Life's a bastard...but sometimes it lets up

The life and times of an ordinary Dublin girl. Follow her journey as she finds out working from home really ISN'T about watching Oprah all day and that perhaps men aren't really all bastards.

Friday, February 24, 2006

Irish Blog Awards

Hey, just a wondering. Who's going to the Blog Awards on March 11? I see there's a registration form now for numbers, cos it looks like a lot of people are going to show up. So who's up for it? Red Mum, Paige, JL, Curly K, Catgirl, anyone? (I kinda really want to go just to see if Twenty Major shows up so I can call him a c*nt!)

Thursday, February 23, 2006

Help me Jebus!

Readers of The Life and Times of an Irish Emigrant may recall a post a while ago where Dunner asked where he was going with his life, what he was doing etc? (The link’s in my sidebar there, I’m too lazy to figure out the whole HTML thing!)

Anyway, without stealing his thunder, I find myself in the same predicament this week and as our American cousins might say, I’m friggin freakin out! Help me Jebus!

As of the March 22, 2006, I will no longer be in full-time employment. After seven years working as a news journalist and almost a decade in journalism, I’m FINALLY leaving my job to work as a freelance writer.

I know that I’m leaving to do nearly exactly the same thing as I’m doing now and the only difference will be that I’m intending to cut down on my hours (following surgery at the end of last summer I’m still not 100 per cent and need the break) and will be working a lot from home, but still.

I feel slightly ashamed about that, for it’s not as though I’m heading off on a round the world trip and will be writing from fabulously exotic locations, or like I’m leaving journalism to do something worthwhile like work with poor children in Africa, or teach English to all of the new communities flocking here from ‘out furrin’. It’s not even as though I’m leaving journalism for an altogether more spiritual life and will be meditating and discovering my chakras or anything (‘whenever, wherever, we want to be together….’ Oh sorry, that’s SHAKIRA, I always get those mixed up) I’m simply cutting down on my hours and offering writing services from the comfort of my own home.

So why do I feel like bolting into my boss’s office and begging on my hands and knees for my job back? (Please, please, Don Boss, I a-do anything you a-say….yes, yes even a vox pop.)

Why am I constantly staring narrow-eyed at all my colleagues bitterly thinking “you bastards, you still have a job and holiday pay” and why does the thought of having my P45 in my hot little hand have me holding my head? (Too much alliteration there?!)

I think it’s because I have worked on either a part or full-time basis for a salary since the age of 14 (a gift shop in the Swan Centre in Rathmines, I clumsily broke EVERYTHING) and now almost 14 years later, I’m going out on my own and I’ll be my own boss.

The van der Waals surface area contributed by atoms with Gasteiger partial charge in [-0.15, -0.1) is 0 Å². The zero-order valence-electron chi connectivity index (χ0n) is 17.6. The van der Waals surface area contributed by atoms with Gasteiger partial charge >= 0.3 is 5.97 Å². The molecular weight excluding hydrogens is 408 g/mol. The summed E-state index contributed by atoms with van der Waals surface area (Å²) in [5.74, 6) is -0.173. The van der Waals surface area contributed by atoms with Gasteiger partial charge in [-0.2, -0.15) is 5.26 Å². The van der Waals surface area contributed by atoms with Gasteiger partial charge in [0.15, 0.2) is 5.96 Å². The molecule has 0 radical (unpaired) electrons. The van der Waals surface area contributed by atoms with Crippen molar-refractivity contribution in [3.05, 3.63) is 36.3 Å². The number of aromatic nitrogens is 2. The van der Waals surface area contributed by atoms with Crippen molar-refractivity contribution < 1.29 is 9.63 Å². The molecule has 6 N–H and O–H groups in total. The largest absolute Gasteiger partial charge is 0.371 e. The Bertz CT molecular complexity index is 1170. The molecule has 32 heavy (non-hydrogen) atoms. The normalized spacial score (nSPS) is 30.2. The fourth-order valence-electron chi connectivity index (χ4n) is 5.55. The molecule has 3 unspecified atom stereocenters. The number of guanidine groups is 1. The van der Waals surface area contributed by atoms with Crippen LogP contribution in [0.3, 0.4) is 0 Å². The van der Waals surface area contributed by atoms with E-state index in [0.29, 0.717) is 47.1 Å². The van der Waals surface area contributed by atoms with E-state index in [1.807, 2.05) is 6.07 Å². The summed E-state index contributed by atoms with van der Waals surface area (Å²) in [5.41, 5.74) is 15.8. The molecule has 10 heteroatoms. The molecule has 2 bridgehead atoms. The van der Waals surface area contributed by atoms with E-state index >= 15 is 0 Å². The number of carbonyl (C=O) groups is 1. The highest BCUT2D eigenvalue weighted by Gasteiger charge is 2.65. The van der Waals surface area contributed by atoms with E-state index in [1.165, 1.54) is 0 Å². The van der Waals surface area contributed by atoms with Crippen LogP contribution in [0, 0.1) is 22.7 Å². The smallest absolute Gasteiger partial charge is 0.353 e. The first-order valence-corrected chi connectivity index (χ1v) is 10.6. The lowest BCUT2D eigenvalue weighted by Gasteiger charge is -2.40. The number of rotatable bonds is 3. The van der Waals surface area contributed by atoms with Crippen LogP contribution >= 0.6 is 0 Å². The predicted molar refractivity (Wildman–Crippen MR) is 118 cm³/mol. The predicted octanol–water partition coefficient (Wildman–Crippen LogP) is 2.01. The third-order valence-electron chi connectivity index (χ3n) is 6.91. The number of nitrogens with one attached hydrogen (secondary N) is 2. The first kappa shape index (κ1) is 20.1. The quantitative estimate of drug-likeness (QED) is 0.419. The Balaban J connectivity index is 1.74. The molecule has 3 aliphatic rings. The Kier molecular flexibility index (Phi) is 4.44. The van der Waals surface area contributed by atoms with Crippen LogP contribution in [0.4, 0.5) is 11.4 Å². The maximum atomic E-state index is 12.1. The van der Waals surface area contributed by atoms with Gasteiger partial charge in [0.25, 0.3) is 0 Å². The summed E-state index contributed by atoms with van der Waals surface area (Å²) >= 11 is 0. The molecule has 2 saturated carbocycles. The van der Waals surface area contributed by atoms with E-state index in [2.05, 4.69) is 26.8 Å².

I’ll be my own boss!

And somehow I don’t think excuses like ‘oh there was a HUGE queue in the coffee shop and the, er, a horse died on the road in front of me, yeah, he just….died’ will cut it when I’m explaining to MYSELF why I’m late back from lunch.

I’m just not sure that I have the discipline to work from home, everyday, regularly, with little direction and no one to answer to. I’m just not sure that I have the motivation to tear myself away from Oprah to sit down and write. I’m just not sure that I have the talent to survive as a freelance when every second person I meet is a ‘writer’ or working for ‘loike, The Times’ and I ‘loike’ can barely spell Times.

I’m just not sure.

On the upside though, I’ll be my own boss! I’ll be able to work on different types of writing projects as opposed to just hard news. (Any journalist will tell you that hard news is more about fact gathering and putting something in readable form, rather than actually showing off your writing style or talent.) I’ll be able to set my own working hours and do whatever work I choose, not work that is chosen for me. I’ll have a sense of freedom that has been missing in my life for some time now and finally, I’ll feel like I’m dragging my lardy arse out of the rut I’ve been in.

So yes, it’s exciting and exhilarating and everytime I think about it, my stomach gives this almighty swoop and I feel like I’m going to throw up (in a good way) – but it’s also terrifying and frightening and worrying. How am I going to earn a crust? What if I fail? Will Mammy and Daddy Dunne throw me to the wolves if I don’t make with the ‘house’ money AGAIN? Will I be forced to – oh Jesus I can barely type it – take a job working with a load of slimy advertising executives coming up with lines to sell their crappy products? (You know the type of thing – ‘Cheesy cheese, it’s….cheeeeeeeesy’ and then a shiny faced gombeen grinning and pointing to the cheeeeeeeeese.) You see how bad I’d be at it?!

Everything is all up in the air and there’s a maelstrom of thoughts just whizzing through my brain every second and to be honest, part of me can’t wait for March 22 so that I can actually start DOING it instead of thinking about it. But the other part keeps propelling me to my boss’s office on my hands and knees silently begging for a second chance. So far I haven’t uttered the words ‘gis me job back’ yet, but he’s starting to look at me funny and I don’t think he believes me when I mutter ‘oh, lost a contact, there it is’ jump up and scurry back to my soon-to-be vacated desk. I think he’s on to me.

However, the excitement of this new step in my life is slowly taking over my blinding terror and I think I’m going to run with it. So, if you see a panic stricken woman, scorching down the street clutching a boxful of notebooks and screaming “please, please, someone make me a PAYE worker again”, do stop and say hi!


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